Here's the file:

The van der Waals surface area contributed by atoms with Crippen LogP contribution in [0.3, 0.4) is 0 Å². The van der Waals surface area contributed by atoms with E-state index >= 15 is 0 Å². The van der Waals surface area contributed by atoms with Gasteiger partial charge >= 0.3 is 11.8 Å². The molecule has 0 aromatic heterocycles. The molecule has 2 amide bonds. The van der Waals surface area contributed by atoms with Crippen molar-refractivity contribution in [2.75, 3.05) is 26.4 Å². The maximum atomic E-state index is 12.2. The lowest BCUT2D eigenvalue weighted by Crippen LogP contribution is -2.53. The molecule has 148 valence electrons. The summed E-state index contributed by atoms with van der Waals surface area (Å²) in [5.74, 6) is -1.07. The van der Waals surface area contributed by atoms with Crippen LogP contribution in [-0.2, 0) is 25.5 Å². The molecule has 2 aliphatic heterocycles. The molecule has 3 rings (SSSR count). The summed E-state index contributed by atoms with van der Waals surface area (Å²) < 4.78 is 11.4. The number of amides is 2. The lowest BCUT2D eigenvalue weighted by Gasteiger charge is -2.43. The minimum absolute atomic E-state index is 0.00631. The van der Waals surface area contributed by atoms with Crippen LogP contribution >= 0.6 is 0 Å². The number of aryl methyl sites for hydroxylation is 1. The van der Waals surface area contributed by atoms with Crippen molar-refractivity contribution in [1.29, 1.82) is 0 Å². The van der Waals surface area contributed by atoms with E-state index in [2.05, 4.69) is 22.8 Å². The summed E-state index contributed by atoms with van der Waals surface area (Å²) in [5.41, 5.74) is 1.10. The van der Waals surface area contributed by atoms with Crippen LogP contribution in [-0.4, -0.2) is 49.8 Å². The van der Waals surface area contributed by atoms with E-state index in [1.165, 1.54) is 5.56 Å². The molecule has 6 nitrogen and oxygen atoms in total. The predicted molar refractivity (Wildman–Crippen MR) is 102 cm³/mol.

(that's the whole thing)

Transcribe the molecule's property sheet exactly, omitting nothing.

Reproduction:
The van der Waals surface area contributed by atoms with Crippen LogP contribution in [0.3, 0.4) is 0 Å². The van der Waals surface area contributed by atoms with E-state index >= 15 is 0 Å². The van der Waals surface area contributed by atoms with Gasteiger partial charge >= 0.3 is 11.8 Å². The molecule has 0 aromatic heterocycles. The molecule has 2 amide bonds. The van der Waals surface area contributed by atoms with Crippen molar-refractivity contribution in [2.75, 3.05) is 26.4 Å². The maximum atomic E-state index is 12.2. The lowest BCUT2D eigenvalue weighted by Crippen LogP contribution is -2.53. The molecule has 148 valence electrons. The summed E-state index contributed by atoms with van der Waals surface area (Å²) in [5.74, 6) is -1.07. The van der Waals surface area contributed by atoms with Crippen LogP contribution in [-0.2, 0) is 25.5 Å². The molecule has 2 aliphatic heterocycles. The molecule has 3 rings (SSSR count). The summed E-state index contributed by atoms with van der Waals surface area (Å²) < 4.78 is 11.4. The number of amides is 2. The lowest BCUT2D eigenvalue weighted by Gasteiger charge is -2.43. The minimum absolute atomic E-state index is 0.00631. The van der Waals surface area contributed by atoms with Crippen LogP contribution >= 0.6 is 0 Å². The number of aryl methyl sites for hydroxylation is 1. The van der Waals surface area contributed by atoms with Crippen molar-refractivity contribution in [1.29, 1.82) is 0 Å². The van der Waals surface area contributed by atoms with E-state index in [2.05, 4.69) is 22.8 Å². The summed E-state index contributed by atoms with van der Waals surface area (Å²) in [5.41, 5.74) is 1.10. The van der Waals surface area contributed by atoms with Crippen LogP contribution in [-0.4, -0.2) is 49.8 Å². The van der Waals surface area contributed by atoms with E-state index in [1.165, 1.54) is 5.56 Å². The molecule has 6 nitrogen and oxygen atoms in total. The predicted molar refractivity (Wildman–Crippen MR) is 102 cm³/mol.